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John Penrose (Weston-super-Mare) (Con): I support the Bill even though I accept that it does not do everything for everybody, and that there is a much larger issue at stake. It is wrong to oppose it because it fails to do the complete job all in one go. After all, it is a private Member's Bill and is necessarily limited in scope.

I think that the Bill will help three groups in society, which all deserve help, if we can manage it. The first of these groups are people who are trying to buy their first home. I am sure that we all have examples in our constituencies of people who are finding it hard to put together the money to put down a deposit on their first home. My constituency, for example, is within commuting distance of Bristol. The price of houses is rising rapidly and local people, particularly those on lower incomes, are finding it extremely hard to make that all-important and vital first step on to the housing ladder.

Ms Angela C. Smith: I return to my earlier intervention when I made the point that it will be precisely those people on lower incomes who will not be able to benefit from the provisions of the Bill, because they will not have the money in the first place to put into the plan. Deposits are too high and affordable housing has to be the answer for the sort of constituencies that the hon. Gentleman is talking about.

John Penrose: I accept that affordable housing will be part of the solution. However, I do not accept that it is the only answer. I think that the Bill sets out a useful and valuable contribution to helping people get on the housing ladder. It may not be the complete answer, but that does not mean that it is entirely a bad thing to do.

The second group of people who will be helped by this measure are those who have had forced upon them a career break of some sort. This is mainly to do with the opportunity to draw down part of the fund that has been created.

Anne Snelgrove (South Swindon) (Lab): Does the hon. Gentleman not accept that there are huge risks in drawing down a pension, which have been identified in the USA? Only a fifth of those in the USA who opt to unlock their pension fund on changing jobs plan to put their pensions into a new pension. They use the money, as the hon. Gentleman has identified, for housing or for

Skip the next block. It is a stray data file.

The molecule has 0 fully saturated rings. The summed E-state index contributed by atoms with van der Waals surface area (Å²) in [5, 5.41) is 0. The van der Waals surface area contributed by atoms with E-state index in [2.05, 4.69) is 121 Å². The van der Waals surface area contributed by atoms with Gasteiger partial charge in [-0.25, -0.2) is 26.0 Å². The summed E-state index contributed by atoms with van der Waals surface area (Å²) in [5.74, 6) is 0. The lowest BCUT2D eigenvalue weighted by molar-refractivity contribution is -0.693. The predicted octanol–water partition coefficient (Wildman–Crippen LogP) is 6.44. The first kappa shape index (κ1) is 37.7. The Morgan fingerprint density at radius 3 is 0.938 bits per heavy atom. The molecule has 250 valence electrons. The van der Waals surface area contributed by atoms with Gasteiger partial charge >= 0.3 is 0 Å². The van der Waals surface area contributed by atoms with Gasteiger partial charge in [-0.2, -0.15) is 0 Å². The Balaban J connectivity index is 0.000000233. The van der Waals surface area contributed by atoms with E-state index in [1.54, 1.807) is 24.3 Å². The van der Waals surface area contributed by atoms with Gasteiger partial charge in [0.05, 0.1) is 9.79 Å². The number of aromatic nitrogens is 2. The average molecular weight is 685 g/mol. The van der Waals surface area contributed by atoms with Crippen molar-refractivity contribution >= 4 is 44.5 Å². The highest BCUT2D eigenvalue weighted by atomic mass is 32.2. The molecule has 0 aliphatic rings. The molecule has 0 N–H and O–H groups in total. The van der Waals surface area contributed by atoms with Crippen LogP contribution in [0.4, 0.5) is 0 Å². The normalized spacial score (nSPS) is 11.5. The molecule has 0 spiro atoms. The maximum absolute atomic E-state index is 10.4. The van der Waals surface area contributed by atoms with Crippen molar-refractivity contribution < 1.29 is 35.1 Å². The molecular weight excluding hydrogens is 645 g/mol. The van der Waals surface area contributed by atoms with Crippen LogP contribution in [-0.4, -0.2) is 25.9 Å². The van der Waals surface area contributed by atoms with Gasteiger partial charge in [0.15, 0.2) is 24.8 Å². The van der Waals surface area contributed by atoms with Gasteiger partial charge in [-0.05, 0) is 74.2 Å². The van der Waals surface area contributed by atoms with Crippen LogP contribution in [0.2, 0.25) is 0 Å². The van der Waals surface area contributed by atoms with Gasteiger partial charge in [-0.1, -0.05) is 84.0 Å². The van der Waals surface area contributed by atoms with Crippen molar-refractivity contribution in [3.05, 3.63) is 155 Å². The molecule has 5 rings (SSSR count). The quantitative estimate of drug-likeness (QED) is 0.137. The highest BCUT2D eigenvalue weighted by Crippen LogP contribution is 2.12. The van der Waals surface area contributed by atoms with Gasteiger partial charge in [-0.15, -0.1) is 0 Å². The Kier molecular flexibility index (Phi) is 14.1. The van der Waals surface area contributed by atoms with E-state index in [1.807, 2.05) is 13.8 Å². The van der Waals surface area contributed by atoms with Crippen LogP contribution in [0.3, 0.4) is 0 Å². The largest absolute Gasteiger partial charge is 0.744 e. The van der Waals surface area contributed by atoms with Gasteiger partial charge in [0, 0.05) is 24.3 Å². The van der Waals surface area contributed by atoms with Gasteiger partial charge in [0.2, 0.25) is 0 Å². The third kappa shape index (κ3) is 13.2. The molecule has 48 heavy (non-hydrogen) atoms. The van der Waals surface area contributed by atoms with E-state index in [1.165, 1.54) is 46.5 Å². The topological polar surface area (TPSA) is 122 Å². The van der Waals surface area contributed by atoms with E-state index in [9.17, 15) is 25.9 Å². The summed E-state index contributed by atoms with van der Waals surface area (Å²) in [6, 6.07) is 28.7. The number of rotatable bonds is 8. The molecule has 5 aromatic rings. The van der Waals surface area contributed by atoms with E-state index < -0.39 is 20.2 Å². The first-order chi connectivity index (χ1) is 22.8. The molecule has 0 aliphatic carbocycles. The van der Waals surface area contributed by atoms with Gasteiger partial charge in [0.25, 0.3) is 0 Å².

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a career break. Tax relief on pension savings is there to provide pensions, not tax release on house buying and adult education. These are areas that need different solutions, solutions that the Government are providing, which Opposition Members always vote against.

John Penrose: I draw the hon. Lady's attention to two points. First, the analogy with the USA is perhaps not an apposite one. The scheme that we are discussing is based on the Canadian model, which does not have the same parameters within which the USA model currently exists.

Secondly—this point relates particularly to adult further education—last night I attended a governors' meeting of my local FE college. There is great concern in the FE sector about the proposals that are being put about by the Learning and Skills Council and the effect that they will have on people who want to take up adult FE courses, particularly at level 3 and above, and the effective cuts in the funding of those courses. If those cuts are to take effect, it is vital that we find other ways of assisting people who are out of work for one reason or another. They may have been made redundant and need to change careers. They may have been forced into leaving their job through sickness and be on incapacity benefit. There are young mothers who are seeking to return to the work force after a period away. All these three groups need some help in returning to the work force. They also need some help in reskilling. Given the Government's current plans, with the Learning and Skills Council, they will not be helped. They need some additional provision. The Bill will help to provide it.

The third group, which is crucial, is that of pensioners. As an MP who represents a constituency with one of the highest proportions of pensioners, I have lost count of the number of pensioners who have complained about the requirement to buy an annuity at 75. In some cases that is the right thing to do, but they think that the lack of choice at that age takes away their dignity and the flexibility to make decisions for themselves. They accept the need for financial stability and, wherever possible, they wish to avoid becoming a burden on the state by drawing down state benefits. However, they want the respect to which their years entitle them, and wish to be allowed to make their own decisions rather than being told what they have to do. The Bill is a valuable and flexible measure that will restore a great deal of that dignity.